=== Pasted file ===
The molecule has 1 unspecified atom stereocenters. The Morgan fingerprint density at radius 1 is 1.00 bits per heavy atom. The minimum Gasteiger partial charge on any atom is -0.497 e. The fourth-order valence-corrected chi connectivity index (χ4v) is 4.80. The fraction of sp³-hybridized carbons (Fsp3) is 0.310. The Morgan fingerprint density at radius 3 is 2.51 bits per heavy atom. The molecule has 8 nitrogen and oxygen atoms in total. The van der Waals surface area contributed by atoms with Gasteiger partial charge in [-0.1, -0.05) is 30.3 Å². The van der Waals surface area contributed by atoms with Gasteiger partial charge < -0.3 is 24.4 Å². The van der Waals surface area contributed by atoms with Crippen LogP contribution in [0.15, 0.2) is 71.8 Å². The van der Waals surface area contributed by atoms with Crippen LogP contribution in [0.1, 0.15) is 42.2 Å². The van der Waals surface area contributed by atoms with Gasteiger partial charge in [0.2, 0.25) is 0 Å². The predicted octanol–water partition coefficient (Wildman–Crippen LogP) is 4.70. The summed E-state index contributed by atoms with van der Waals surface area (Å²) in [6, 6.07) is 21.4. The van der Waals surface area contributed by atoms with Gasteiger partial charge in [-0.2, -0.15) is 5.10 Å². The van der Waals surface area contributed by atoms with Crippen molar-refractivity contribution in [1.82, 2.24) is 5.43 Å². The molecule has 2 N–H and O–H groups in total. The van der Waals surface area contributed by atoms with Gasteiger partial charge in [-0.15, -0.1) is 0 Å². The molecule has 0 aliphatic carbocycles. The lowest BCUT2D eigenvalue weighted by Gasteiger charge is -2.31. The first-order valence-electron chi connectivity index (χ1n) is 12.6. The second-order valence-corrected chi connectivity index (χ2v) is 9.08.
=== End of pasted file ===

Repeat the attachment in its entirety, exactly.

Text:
The molecule has 1 unspecified atom stereocenters. The Morgan fingerprint density at radius 1 is 1.00 bits per heavy atom. The minimum Gasteiger partial charge on any atom is -0.497 e. The fourth-order valence-corrected chi connectivity index (χ4v) is 4.80. The fraction of sp³-hybridized carbons (Fsp3) is 0.310. The Morgan fingerprint density at radius 3 is 2.51 bits per heavy atom. The molecule has 8 nitrogen and oxygen atoms in total. The van der Waals surface area contributed by atoms with Gasteiger partial charge in [-0.1, -0.05) is 30.3 Å². The van der Waals surface area contributed by atoms with Gasteiger partial charge < -0.3 is 24.4 Å². The van der Waals surface area contributed by atoms with Crippen LogP contribution in [0.15, 0.2) is 71.8 Å². The van der Waals surface area contributed by atoms with Crippen LogP contribution in [0.1, 0.15) is 42.2 Å². The van der Waals surface area contributed by atoms with Gasteiger partial charge in [0.2, 0.25) is 0 Å². The predicted octanol–water partition coefficient (Wildman–Crippen LogP) is 4.70. The summed E-state index contributed by atoms with van der Waals surface area (Å²) in [6, 6.07) is 21.4. The van der Waals surface area contributed by atoms with Gasteiger partial charge in [-0.2, -0.15) is 5.10 Å². The van der Waals surface area contributed by atoms with Crippen molar-refractivity contribution in [1.82, 2.24) is 5.43 Å². The molecule has 2 N–H and O–H groups in total. The van der Waals surface area contributed by atoms with Gasteiger partial charge in [-0.15, -0.1) is 0 Å². The molecule has 0 aliphatic carbocycles. The lowest BCUT2D eigenvalue weighted by Gasteiger charge is -2.31. The first-order valence-electron chi connectivity index (χ1n) is 12.6. The second-order valence-corrected chi connectivity index (χ2v) is 9.08.